2. Reducing delivery times in mass distribution

e-Commerce marketplaces have, in recent years, assimilated the ‘Just In Time’ method.

The method first appeared in the Japanese automotive industry, and is based on the principle of five zeros:

  • Zero failure

  • Zero delay

  • Zero paper

  • Zero stock

  • Zero defect

In logistics, this method makes it possible to have raw materials and stored products in the right place and at the right time. It changes the organisation of the supply chain but above all it increases productivity, while reducing stocks (and therefore costs) whilst controlling the quality of the products delivered.

A supply chain optimised by the ‘Just In Time’ method makes it possible to reduce the delivery time to the point of sale. Today, faced with consumers who want everything immediately, this method makes it possible to meet their expectations, increase satisfaction and to build loyalty. Indeed, ensuring the availability of the product in all circumstances allows you to prevent your customer from turning to one of your competitors who has a more efficient logistics system.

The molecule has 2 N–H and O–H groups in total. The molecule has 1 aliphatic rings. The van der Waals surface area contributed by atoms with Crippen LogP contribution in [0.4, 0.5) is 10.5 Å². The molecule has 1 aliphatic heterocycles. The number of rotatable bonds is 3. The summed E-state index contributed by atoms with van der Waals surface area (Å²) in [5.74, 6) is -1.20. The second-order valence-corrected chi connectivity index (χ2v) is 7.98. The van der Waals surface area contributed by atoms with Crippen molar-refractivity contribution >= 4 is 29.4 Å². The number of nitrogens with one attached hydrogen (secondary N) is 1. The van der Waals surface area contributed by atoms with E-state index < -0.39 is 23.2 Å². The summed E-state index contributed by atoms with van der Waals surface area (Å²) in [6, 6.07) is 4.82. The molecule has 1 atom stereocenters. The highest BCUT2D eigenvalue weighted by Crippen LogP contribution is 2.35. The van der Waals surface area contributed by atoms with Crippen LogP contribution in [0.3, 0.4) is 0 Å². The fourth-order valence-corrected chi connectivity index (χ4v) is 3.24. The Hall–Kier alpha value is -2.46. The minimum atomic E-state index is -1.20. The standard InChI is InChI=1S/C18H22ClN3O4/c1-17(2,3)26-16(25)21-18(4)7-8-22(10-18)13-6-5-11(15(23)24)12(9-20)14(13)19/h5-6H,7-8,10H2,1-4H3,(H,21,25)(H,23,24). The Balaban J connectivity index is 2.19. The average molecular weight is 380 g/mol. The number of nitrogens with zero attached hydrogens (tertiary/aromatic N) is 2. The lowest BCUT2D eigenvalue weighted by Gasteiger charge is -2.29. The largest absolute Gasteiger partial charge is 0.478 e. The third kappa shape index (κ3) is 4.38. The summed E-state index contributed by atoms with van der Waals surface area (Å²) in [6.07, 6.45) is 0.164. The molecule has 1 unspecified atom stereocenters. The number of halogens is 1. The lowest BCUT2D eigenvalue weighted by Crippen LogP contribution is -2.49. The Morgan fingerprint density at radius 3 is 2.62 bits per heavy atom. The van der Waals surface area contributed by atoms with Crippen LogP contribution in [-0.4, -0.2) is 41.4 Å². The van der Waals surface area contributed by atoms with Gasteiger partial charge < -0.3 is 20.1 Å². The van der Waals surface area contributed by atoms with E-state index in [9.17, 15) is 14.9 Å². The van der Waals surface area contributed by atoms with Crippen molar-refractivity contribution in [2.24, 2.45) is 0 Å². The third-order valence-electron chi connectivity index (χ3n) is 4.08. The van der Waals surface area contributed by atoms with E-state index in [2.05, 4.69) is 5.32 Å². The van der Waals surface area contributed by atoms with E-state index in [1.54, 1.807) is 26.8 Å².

It is not just the large retail chains that are concerned by these increasingly important issues.

That’s why, at LPR - La Palette Rouge, we have adapted our offering to meet the ever changing needs of the retail supply chain.

Today, we provide our customers with quality standardised pallets made of PEFC-certified wood, as well as services that facilitate the rapid and safe transition of their goods between storage and distribution locations.

The UK100 pallets from LPR - La Palette Rouge are standardised pallets perfectly adapted to the automated systems of the British supply chain. Designed to streamline processes and avoid chain breaks, they also help toreduce delivery times in the retail supply chain.

3. The challenge of traceability

Consumers like fast delivery. But what they appreciate above all is being able to follow the progress of their order, from purchase, to delivery.